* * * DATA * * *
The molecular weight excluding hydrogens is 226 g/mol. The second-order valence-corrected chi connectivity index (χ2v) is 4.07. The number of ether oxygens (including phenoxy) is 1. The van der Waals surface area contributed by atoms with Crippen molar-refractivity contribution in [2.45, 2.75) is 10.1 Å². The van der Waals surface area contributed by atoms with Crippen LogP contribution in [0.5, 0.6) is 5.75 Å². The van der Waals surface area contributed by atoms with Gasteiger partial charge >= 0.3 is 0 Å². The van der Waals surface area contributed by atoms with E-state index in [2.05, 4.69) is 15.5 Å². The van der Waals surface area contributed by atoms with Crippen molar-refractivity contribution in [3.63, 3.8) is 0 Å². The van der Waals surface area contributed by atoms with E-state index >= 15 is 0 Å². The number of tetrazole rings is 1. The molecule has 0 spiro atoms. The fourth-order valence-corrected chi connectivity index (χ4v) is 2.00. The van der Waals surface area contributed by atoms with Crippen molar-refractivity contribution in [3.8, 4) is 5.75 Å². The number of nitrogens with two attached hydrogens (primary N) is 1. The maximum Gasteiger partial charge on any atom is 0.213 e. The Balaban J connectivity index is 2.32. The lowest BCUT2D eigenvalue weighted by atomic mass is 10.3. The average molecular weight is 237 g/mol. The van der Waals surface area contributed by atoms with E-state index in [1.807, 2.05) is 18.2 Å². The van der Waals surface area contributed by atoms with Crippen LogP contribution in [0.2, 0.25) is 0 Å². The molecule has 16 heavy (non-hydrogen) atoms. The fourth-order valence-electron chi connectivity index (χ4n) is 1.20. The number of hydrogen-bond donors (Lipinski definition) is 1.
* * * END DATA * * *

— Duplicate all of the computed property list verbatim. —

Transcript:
The molecular weight excluding hydrogens is 226 g/mol. The second-order valence-corrected chi connectivity index (χ2v) is 4.07. The number of ether oxygens (including phenoxy) is 1. The van der Waals surface area contributed by atoms with Crippen molar-refractivity contribution in [2.45, 2.75) is 10.1 Å². The van der Waals surface area contributed by atoms with Crippen LogP contribution in [0.5, 0.6) is 5.75 Å². The van der Waals surface area contributed by atoms with Gasteiger partial charge >= 0.3 is 0 Å². The van der Waals surface area contributed by atoms with E-state index in [2.05, 4.69) is 15.5 Å². The van der Waals surface area contributed by atoms with Crippen molar-refractivity contribution in [3.63, 3.8) is 0 Å². The van der Waals surface area contributed by atoms with E-state index >= 15 is 0 Å². The number of tetrazole rings is 1. The molecule has 0 spiro atoms. The fourth-order valence-corrected chi connectivity index (χ4v) is 2.00. The van der Waals surface area contributed by atoms with Crippen molar-refractivity contribution in [3.8, 4) is 5.75 Å². The number of nitrogens with two attached hydrogens (primary N) is 1. The maximum Gasteiger partial charge on any atom is 0.213 e. The Balaban J connectivity index is 2.32. The lowest BCUT2D eigenvalue weighted by atomic mass is 10.3. The average molecular weight is 237 g/mol. The van der Waals surface area contributed by atoms with E-state index in [1.807, 2.05) is 18.2 Å². The van der Waals surface area contributed by atoms with Crippen LogP contribution in [0.2, 0.25) is 0 Å². The molecule has 16 heavy (non-hydrogen) atoms. The fourth-order valence-electron chi connectivity index (χ4n) is 1.20. The number of hydrogen-bond donors (Lipinski definition) is 1.